Pixar's 22 Rules of Story Telling

Learning from Pixar’s 22 Rules of Storytelling

Stories are powerful. They engage, inform and move people. More importantly, they stick. And if you’re really good — possibly Hemingway good — you can say them in as few as 6 words.*

For Sale. Baby Shoes. Never Worn.

Presenters can learn lessons from storytellers. Two parts of the brain automatically light up when listening to a PowerPoint presentation, Broca’s and Wernicke’s area. If you’re not a brain scientist, just think of them as the gray cells that work on processing language and speech. They’re the same parts of the brain that light up when you read the phone directory. John Medina, author of Brain Rules, notes that, “We don’t pay attention to boring things.” That’s likely what’s happening in a typical bullet-infested PowerPoint deck.

When you’re presenting, you really want people to pay attention, to be engaged. But how?Stories. When we listen to stories, more of the brain lights up, according to Annie Murphy Paul, author of Brilliant, the new science of smart. Stories are the nearest thing to experiences. If you talk about kicking a ball, the motor part of the brain that would actually help you kick a ball, lights up.

Everyone can tell a story. But as you know, if you’ve listened to a typical four-year old’s and then… and then … and then … They’re not all Hemingway good. Pixar isn’t Hemingway but they tell great stories. Here’s a collection of ‘storytelling rules’ tweeted out by Emma Coats, former story artist at Pixar.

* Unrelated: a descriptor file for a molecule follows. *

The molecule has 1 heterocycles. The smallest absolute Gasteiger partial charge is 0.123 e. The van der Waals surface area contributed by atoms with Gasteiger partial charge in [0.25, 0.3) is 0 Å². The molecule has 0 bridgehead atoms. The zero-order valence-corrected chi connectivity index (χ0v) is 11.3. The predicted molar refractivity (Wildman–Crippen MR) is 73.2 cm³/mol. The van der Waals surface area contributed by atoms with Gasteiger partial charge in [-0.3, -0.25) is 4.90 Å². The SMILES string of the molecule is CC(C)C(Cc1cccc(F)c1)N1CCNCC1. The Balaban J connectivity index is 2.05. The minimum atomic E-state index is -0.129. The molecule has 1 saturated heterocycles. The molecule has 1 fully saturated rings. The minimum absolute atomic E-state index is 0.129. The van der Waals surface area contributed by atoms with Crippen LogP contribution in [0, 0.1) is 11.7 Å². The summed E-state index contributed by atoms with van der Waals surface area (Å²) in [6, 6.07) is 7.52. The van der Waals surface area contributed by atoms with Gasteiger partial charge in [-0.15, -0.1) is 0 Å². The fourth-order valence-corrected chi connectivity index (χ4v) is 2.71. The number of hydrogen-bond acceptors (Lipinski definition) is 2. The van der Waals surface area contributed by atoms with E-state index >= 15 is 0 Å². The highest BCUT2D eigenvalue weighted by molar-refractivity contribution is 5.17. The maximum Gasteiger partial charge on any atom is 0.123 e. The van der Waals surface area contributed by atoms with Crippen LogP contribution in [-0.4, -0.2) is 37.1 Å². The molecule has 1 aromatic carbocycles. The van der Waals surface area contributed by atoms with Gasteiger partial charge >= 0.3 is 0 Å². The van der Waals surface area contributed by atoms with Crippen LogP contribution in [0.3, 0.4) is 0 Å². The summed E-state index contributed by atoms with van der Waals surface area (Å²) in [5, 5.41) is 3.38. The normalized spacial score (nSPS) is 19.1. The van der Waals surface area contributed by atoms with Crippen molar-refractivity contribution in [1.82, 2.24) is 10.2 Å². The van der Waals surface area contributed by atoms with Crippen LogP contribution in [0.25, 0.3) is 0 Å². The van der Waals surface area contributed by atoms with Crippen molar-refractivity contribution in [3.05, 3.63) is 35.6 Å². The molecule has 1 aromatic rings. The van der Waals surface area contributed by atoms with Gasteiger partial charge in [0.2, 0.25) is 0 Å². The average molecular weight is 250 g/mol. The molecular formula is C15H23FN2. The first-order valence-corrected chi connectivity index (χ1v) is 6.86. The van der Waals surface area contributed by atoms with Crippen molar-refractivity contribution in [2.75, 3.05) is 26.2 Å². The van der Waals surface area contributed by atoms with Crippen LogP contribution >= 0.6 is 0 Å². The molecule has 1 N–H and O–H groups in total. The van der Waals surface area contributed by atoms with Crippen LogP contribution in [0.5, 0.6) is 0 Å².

They’re all good, but file rules 2, 3, 4 and 5 under essential for your next presentation. Rule 2 and 4 particularly:

Rule #2

You gotta keep in mind what’s interesting to you as an audience, not what’s fun to do as a writer. They can be v. different.

Most presenters trip over this one, and present a topic list of their content. It’s time to change and consider your audience. Try figuring out what they want, in parallel with what you want. If you’re stuck on this, we have a simple tool to help you.

Rule #4

Once upon a time there was ___. Every day, ___. One day ___. Because of that, ___. Because of that, ___. Until finally ___.

I am not advocating that you begin your presentation with, “Once upon a time…” but you do need a story structure. Every presentation should have a Hook, Meat and Payoff, a way to organize your content in a narrative that interests and engages the audience.

Remember, next time you’re up to present.

Bullets? I’m Bored. Try a Story.

Gavin_Animated-GifGavin is a founding partner at fassforward consulting group. He blogs about PowerPoint, Presenting, Communication and Message Discipline at makeapowerfulpoint.com. You can follow him on twitter @powerfulpoint.

More at Google+Facebook and Pinterest. Comments are welcome, links are appreciated. If you’re interested in writing guest posts for this blog, please contact me.